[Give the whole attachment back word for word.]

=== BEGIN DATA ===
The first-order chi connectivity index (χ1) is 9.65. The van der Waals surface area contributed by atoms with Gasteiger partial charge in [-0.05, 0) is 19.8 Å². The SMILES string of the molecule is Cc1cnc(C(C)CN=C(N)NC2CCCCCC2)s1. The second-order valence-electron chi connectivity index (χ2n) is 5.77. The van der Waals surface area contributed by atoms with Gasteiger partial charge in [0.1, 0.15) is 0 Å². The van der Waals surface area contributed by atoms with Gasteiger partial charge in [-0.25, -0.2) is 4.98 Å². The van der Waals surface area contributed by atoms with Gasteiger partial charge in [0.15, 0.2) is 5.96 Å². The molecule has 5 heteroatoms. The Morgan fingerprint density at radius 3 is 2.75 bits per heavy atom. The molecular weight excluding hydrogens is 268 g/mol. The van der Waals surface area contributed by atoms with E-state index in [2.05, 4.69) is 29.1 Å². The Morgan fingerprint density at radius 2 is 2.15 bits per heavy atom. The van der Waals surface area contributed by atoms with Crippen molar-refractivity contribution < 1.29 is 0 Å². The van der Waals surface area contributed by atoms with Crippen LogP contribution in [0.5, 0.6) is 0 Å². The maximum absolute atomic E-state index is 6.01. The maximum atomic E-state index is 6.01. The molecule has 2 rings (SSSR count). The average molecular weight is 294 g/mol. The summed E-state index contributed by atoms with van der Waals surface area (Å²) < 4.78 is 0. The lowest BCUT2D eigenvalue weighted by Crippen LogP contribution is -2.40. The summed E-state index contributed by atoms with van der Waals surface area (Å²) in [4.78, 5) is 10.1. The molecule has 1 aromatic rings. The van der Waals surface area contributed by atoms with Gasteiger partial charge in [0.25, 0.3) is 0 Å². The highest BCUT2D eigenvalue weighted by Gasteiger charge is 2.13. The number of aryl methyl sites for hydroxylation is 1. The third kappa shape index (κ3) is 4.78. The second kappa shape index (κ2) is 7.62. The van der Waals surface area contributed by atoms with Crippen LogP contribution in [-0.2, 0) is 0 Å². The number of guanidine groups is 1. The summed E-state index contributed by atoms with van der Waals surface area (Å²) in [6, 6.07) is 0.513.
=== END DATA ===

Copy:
The first-order chi connectivity index (χ1) is 9.65. The van der Waals surface area contributed by atoms with Gasteiger partial charge in [-0.05, 0) is 19.8 Å². The SMILES string of the molecule is Cc1cnc(C(C)CN=C(N)NC2CCCCCC2)s1. The second-order valence-electron chi connectivity index (χ2n) is 5.77. The van der Waals surface area contributed by atoms with Gasteiger partial charge in [0.1, 0.15) is 0 Å². The van der Waals surface area contributed by atoms with Gasteiger partial charge in [-0.25, -0.2) is 4.98 Å². The van der Waals surface area contributed by atoms with Gasteiger partial charge in [0.15, 0.2) is 5.96 Å². The molecule has 5 heteroatoms. The Morgan fingerprint density at radius 3 is 2.75 bits per heavy atom. The molecular weight excluding hydrogens is 268 g/mol. The van der Waals surface area contributed by atoms with E-state index in [2.05, 4.69) is 29.1 Å². The Morgan fingerprint density at radius 2 is 2.15 bits per heavy atom. The van der Waals surface area contributed by atoms with Crippen molar-refractivity contribution < 1.29 is 0 Å². The van der Waals surface area contributed by atoms with Crippen LogP contribution in [0.5, 0.6) is 0 Å². The maximum absolute atomic E-state index is 6.01. The maximum atomic E-state index is 6.01. The molecule has 2 rings (SSSR count). The average molecular weight is 294 g/mol. The summed E-state index contributed by atoms with van der Waals surface area (Å²) < 4.78 is 0. The lowest BCUT2D eigenvalue weighted by Crippen LogP contribution is -2.40. The summed E-state index contributed by atoms with van der Waals surface area (Å²) in [4.78, 5) is 10.1. The molecule has 1 aromatic rings. The van der Waals surface area contributed by atoms with Gasteiger partial charge in [0.25, 0.3) is 0 Å². The highest BCUT2D eigenvalue weighted by Gasteiger charge is 2.13. The number of aryl methyl sites for hydroxylation is 1. The third kappa shape index (κ3) is 4.78. The second kappa shape index (κ2) is 7.62. The van der Waals surface area contributed by atoms with Crippen LogP contribution in [-0.2, 0) is 0 Å². The number of guanidine groups is 1. The summed E-state index contributed by atoms with van der Waals surface area (Å²) in [6, 6.07) is 0.513.